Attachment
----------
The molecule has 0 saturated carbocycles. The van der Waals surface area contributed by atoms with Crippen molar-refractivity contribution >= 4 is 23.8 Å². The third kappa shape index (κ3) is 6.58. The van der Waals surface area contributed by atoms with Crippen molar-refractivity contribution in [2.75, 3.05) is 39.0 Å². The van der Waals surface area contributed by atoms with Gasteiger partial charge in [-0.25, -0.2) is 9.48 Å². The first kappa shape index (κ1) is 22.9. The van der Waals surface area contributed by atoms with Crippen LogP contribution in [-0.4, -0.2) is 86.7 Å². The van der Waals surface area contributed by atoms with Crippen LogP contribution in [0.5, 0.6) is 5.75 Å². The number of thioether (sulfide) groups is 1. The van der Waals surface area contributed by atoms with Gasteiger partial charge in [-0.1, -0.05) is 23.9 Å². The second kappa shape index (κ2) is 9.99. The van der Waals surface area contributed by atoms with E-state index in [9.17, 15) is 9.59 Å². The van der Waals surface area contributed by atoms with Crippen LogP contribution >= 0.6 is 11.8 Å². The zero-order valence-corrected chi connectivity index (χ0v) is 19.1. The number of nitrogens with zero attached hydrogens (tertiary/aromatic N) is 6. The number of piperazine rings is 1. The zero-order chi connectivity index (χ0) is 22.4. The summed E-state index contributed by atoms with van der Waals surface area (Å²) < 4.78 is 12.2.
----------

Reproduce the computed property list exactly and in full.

The molecule has 0 saturated carbocycles. The van der Waals surface area contributed by atoms with Crippen molar-refractivity contribution >= 4 is 23.8 Å². The third kappa shape index (κ3) is 6.58. The van der Waals surface area contributed by atoms with Crippen molar-refractivity contribution in [2.75, 3.05) is 39.0 Å². The van der Waals surface area contributed by atoms with Gasteiger partial charge in [-0.25, -0.2) is 9.48 Å². The first kappa shape index (κ1) is 22.9. The van der Waals surface area contributed by atoms with Crippen LogP contribution in [-0.4, -0.2) is 86.7 Å². The van der Waals surface area contributed by atoms with Crippen LogP contribution in [0.5, 0.6) is 5.75 Å². The number of thioether (sulfide) groups is 1. The van der Waals surface area contributed by atoms with Gasteiger partial charge in [-0.1, -0.05) is 23.9 Å². The second kappa shape index (κ2) is 9.99. The van der Waals surface area contributed by atoms with E-state index in [9.17, 15) is 9.59 Å². The van der Waals surface area contributed by atoms with Crippen LogP contribution >= 0.6 is 11.8 Å². The zero-order valence-corrected chi connectivity index (χ0v) is 19.1. The number of nitrogens with zero attached hydrogens (tertiary/aromatic N) is 6. The number of piperazine rings is 1. The zero-order chi connectivity index (χ0) is 22.4. The summed E-state index contributed by atoms with van der Waals surface area (Å²) < 4.78 is 12.2.